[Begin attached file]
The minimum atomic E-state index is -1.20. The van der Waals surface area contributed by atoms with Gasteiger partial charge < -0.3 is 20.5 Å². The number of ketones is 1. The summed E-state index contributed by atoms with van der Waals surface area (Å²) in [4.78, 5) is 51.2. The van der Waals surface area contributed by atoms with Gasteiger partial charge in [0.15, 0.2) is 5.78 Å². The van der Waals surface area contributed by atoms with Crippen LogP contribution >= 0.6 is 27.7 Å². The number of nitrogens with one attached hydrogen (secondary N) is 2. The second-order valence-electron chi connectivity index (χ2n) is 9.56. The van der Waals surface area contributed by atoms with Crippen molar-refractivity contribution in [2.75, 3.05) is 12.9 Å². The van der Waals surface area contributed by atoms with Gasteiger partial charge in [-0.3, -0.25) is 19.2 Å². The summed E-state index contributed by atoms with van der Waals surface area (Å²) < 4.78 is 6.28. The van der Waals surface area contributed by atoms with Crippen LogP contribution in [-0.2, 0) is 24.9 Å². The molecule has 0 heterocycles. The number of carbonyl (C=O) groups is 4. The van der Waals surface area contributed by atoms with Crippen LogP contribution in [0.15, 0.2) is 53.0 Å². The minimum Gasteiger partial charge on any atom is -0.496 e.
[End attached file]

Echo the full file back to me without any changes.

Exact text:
The minimum atomic E-state index is -1.20. The van der Waals surface area contributed by atoms with Gasteiger partial charge < -0.3 is 20.5 Å². The number of ketones is 1. The summed E-state index contributed by atoms with van der Waals surface area (Å²) in [4.78, 5) is 51.2. The van der Waals surface area contributed by atoms with Gasteiger partial charge in [0.15, 0.2) is 5.78 Å². The van der Waals surface area contributed by atoms with Crippen LogP contribution >= 0.6 is 27.7 Å². The number of nitrogens with one attached hydrogen (secondary N) is 2. The second-order valence-electron chi connectivity index (χ2n) is 9.56. The van der Waals surface area contributed by atoms with Crippen molar-refractivity contribution in [2.75, 3.05) is 12.9 Å². The van der Waals surface area contributed by atoms with Gasteiger partial charge in [-0.3, -0.25) is 19.2 Å². The summed E-state index contributed by atoms with van der Waals surface area (Å²) < 4.78 is 6.28. The van der Waals surface area contributed by atoms with Crippen LogP contribution in [-0.2, 0) is 24.9 Å². The molecule has 0 heterocycles. The number of carbonyl (C=O) groups is 4. The van der Waals surface area contributed by atoms with Crippen LogP contribution in [0.15, 0.2) is 53.0 Å². The minimum Gasteiger partial charge on any atom is -0.496 e.